Of the 1 705 clinical pneumonic cases, 372 (22%) have been confirmed, 599 (35%) are probable and 734 (43%) remain suspected (additional laboratory results are in process). Twenty-five isolates of Yersinia pestis have been cultured and are sensitive to all antibiotics recommended by the National Plague Control Program.

Of the 7 270 contacts identified during this outbreak, 99% (7166) have completed their 7-day follow up and a course of prophylactic antibiotics, and eleven contacts have developed symptoms compatible with plague and became suspected cases. On 15 November 2017, 31 out of 33 (94%) contacts currently under follow-up were reached and provided with prophylactic antibiotics.


Plague is endemic on the Plateaux of Madagascar, including Ankazobe District, where the current outbreak originated. A seasonal upsurge, predominantly of the bubonic form, usually occurs yearly between September and April. This year, the plague season began earlier than usual. The current outbreak is predominantly pneumonic and is affecting both endemic and non-endemic areas, including major urban centres such as Antananarivo (the capital city) and Toamasina (a port city).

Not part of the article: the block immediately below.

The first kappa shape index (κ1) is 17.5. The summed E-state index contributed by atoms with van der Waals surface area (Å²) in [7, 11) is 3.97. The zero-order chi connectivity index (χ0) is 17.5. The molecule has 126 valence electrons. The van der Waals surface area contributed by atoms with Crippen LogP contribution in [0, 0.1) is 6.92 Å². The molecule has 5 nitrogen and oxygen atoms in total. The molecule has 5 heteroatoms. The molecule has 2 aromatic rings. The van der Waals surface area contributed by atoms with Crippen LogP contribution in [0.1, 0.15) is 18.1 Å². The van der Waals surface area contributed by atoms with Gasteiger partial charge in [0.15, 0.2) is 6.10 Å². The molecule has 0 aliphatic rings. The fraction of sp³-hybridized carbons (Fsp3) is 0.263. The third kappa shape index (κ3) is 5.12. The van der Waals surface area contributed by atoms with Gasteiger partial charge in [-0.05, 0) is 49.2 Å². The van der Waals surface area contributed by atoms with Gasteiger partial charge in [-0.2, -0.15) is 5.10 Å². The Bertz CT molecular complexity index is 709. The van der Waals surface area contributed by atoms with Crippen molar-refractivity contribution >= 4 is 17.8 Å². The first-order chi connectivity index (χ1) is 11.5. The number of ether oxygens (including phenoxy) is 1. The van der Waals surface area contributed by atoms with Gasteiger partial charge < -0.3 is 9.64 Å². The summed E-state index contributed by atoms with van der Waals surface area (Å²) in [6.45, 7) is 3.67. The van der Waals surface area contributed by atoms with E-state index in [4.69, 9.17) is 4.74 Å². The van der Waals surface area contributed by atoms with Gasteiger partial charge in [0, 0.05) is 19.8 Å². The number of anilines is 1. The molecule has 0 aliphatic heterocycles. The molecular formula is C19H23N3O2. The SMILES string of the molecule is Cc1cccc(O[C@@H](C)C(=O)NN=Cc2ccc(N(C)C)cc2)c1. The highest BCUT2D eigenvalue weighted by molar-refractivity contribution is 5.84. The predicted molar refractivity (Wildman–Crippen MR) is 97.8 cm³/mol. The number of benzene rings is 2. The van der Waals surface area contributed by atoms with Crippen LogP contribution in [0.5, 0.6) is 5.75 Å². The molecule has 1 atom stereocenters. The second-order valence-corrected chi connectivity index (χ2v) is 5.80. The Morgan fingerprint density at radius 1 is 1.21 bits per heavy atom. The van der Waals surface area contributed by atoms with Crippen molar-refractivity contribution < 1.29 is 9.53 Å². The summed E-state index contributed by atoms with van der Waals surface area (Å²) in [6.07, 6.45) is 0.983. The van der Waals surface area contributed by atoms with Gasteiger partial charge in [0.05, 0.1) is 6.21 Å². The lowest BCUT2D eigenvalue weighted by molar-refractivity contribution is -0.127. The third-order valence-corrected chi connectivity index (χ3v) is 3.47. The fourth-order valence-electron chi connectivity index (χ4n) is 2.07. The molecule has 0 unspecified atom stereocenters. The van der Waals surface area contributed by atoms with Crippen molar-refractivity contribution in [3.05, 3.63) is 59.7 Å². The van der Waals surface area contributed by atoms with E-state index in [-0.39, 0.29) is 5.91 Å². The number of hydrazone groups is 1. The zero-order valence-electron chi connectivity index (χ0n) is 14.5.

(SNIP)

         Current risk assessment
The number of new plague cases in Madagascar has steadily declined since mid-October. From 6 to 15 November 2017, 149 probable (12) and suspect (137) pneumonic cases, 18 bubonic cases and 8 unspecified cases of plague have been reported to WHO. No confirmed cases have been reported since 6 November and, to date, no cases of plague have been reported outside of Madagascar.

While the number of new cases and hospitalizations are declining, evidence suggests that the epidemic phase of the outbreak is ending. However, WHO anticipates plague cases to be reported until the endemic plague season ends in April 2018.
Based on available information and response measures implemented to date, the potential risk of further spread of plague at national level remains high. The risk of international spread is mitigated by the short incubation period of pneumonic plague, implementation of exit screening measures and advice to travellers to Madagascar, and scaling up of preparedness and operational readiness activities in neighbouring Indian Ocean islands and other southern and east African countries. The overall global risk is considered to be low.
WHO is re-evaluating the risk assessment based on the evolution of the outbreak and information from response activities.

Saturday, November 18, 2017